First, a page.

Regarding hair washing…Hahaha…That was the biggest thing before I went to the hospital to have Ari. My mom said, “You must NOT wash your hair after giving birth or else you’ll catch a cold and it will be very bad for you!!!” Well, I threw up quite badly while I was pushing Ari. I never threw up during my pregnancy and I actually threw up while giving birth. I was told it’s a rare thing but it happened to some people. It was bad because all the puke was all over my hair. Needless to say, I MUST wash my hair after giving birth. I told my mom and she had nothing to say because she agreed my personal hygiene was more important in this case. By the time Eli came, again, my mom gave up on the “must NOT wash your hair after giving birth”, just in case I might puke again. (I didn’t, but I had a C-section with Eli.)

    Oh…another thing…my mom thought it was a bit crazy for the hospital to give me ice chips and jello before/after giving birth…because those are COLD food items. I told her I couldn’t eat anything but only those two things to keep me hydrated. My mom gave up on her position.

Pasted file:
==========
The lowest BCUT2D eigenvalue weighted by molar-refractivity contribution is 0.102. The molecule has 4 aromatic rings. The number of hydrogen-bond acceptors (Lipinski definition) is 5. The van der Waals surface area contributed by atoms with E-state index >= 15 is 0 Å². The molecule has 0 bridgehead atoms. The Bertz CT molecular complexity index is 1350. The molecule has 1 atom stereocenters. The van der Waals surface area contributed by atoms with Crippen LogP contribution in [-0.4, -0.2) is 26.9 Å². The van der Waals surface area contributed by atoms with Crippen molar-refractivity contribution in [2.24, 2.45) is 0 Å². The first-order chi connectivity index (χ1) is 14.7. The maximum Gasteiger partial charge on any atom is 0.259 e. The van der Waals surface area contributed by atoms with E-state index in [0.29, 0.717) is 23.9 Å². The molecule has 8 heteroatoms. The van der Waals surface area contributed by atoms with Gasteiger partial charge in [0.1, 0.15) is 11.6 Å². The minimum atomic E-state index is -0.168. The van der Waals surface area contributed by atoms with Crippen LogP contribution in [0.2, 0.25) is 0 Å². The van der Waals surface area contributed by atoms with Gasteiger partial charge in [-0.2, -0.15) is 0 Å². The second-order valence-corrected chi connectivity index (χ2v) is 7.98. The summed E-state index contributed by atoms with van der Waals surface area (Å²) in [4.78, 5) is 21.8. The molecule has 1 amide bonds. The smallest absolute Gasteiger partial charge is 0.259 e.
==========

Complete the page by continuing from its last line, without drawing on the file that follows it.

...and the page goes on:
Sorry this is so long, Holly, but I truly hope you enjoy reading it. Seriously, I just laughed so hard after reading your blog because I can totally understand what’s going through your mind and I am a Chinese who was raised in Hong Kong!!! (I don’t mean to laugh at you though. I hope you understand.) Anyway, I don’t know if the oil has fox urine in it. I need to look at my bottle at home for the ingredient and maybe I can tell you later. BTW, there is a balm version for the oil and my mom thinks it’s better…more potent…that’s what she says.

    • Vinny I loved reading your comments! Sorry it’s taken me so long to reply. It is so interesting learning of the cultural traditions here! My mother-in-law just came to visit and I think I got her hooked on the Chinese (menthol type) oil! She took home a few bottles. Hope you are well. CBS started back this past week right? A friend gave me the link for the new website. Will try and track with you guys this year and listen to the lectures online. So great! Take care Vinny.

  2. Thank you, Vinny. What fun to read these traditions of the Chinese culture. We have our own, but can’t think of any that even come close. Of course, our American culture is only, what, 350 years, as compared to centuries! One thing I have learned: Asian medicine truly focuses on prevention rather than waiting to treat the symptoms.
    Always fun to read your posts, Holly. See you soon!!